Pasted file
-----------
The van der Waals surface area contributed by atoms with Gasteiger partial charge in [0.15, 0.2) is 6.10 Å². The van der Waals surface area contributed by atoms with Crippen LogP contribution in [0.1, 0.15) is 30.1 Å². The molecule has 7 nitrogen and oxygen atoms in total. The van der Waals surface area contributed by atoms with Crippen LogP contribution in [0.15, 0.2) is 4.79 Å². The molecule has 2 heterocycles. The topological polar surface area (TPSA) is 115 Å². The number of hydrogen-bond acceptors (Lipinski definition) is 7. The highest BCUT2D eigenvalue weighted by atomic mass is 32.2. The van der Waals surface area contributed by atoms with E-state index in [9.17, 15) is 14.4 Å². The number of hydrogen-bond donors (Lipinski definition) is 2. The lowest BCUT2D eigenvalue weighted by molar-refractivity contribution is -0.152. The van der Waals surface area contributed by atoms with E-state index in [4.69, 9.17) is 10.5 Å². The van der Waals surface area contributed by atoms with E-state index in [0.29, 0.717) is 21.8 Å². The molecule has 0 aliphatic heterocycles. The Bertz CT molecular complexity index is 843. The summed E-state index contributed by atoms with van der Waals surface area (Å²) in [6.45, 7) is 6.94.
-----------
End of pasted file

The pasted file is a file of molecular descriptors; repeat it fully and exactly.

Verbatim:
The van der Waals surface area contributed by atoms with Gasteiger partial charge in [0.15, 0.2) is 6.10 Å². The van der Waals surface area contributed by atoms with Crippen LogP contribution in [0.1, 0.15) is 30.1 Å². The molecule has 7 nitrogen and oxygen atoms in total. The van der Waals surface area contributed by atoms with Crippen LogP contribution in [0.15, 0.2) is 4.79 Å². The molecule has 2 heterocycles. The topological polar surface area (TPSA) is 115 Å². The number of hydrogen-bond acceptors (Lipinski definition) is 7. The highest BCUT2D eigenvalue weighted by atomic mass is 32.2. The van der Waals surface area contributed by atoms with E-state index in [9.17, 15) is 14.4 Å². The number of hydrogen-bond donors (Lipinski definition) is 2. The lowest BCUT2D eigenvalue weighted by molar-refractivity contribution is -0.152. The van der Waals surface area contributed by atoms with E-state index in [4.69, 9.17) is 10.5 Å². The van der Waals surface area contributed by atoms with E-state index in [0.29, 0.717) is 21.8 Å². The molecule has 0 aliphatic heterocycles. The Bertz CT molecular complexity index is 843. The summed E-state index contributed by atoms with van der Waals surface area (Å²) in [6.45, 7) is 6.94.